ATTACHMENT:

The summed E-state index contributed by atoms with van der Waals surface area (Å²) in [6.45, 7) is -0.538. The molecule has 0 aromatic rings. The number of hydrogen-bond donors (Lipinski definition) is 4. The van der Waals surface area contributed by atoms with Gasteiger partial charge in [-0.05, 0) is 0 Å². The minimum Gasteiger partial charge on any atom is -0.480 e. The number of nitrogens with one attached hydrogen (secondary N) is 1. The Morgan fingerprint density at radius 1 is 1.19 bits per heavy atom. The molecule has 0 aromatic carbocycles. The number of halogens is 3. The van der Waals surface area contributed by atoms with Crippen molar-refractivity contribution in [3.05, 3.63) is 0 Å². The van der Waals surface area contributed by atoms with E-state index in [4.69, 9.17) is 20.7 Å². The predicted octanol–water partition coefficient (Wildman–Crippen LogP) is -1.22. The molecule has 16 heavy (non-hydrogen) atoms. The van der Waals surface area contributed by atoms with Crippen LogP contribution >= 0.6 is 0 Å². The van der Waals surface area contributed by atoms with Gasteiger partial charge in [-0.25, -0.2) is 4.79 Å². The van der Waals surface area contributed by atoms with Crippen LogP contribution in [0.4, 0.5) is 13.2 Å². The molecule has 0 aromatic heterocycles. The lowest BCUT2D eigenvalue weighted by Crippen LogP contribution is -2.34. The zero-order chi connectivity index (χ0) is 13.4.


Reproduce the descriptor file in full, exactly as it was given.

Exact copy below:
The summed E-state index contributed by atoms with van der Waals surface area (Å²) in [6.45, 7) is -0.538. The molecule has 0 aromatic rings. The number of hydrogen-bond donors (Lipinski definition) is 4. The van der Waals surface area contributed by atoms with Gasteiger partial charge in [-0.05, 0) is 0 Å². The minimum Gasteiger partial charge on any atom is -0.480 e. The number of nitrogens with one attached hydrogen (secondary N) is 1. The Morgan fingerprint density at radius 1 is 1.19 bits per heavy atom. The molecule has 0 aromatic carbocycles. The number of halogens is 3. The van der Waals surface area contributed by atoms with Crippen molar-refractivity contribution in [3.05, 3.63) is 0 Å². The van der Waals surface area contributed by atoms with E-state index in [4.69, 9.17) is 20.7 Å². The predicted octanol–water partition coefficient (Wildman–Crippen LogP) is -1.22. The molecule has 16 heavy (non-hydrogen) atoms. The van der Waals surface area contributed by atoms with Crippen LogP contribution >= 0.6 is 0 Å². The van der Waals surface area contributed by atoms with Gasteiger partial charge in [-0.25, -0.2) is 4.79 Å². The van der Waals surface area contributed by atoms with Crippen LogP contribution in [0.4, 0.5) is 13.2 Å². The molecule has 0 aromatic heterocycles. The lowest BCUT2D eigenvalue weighted by Crippen LogP contribution is -2.34. The zero-order chi connectivity index (χ0) is 13.4.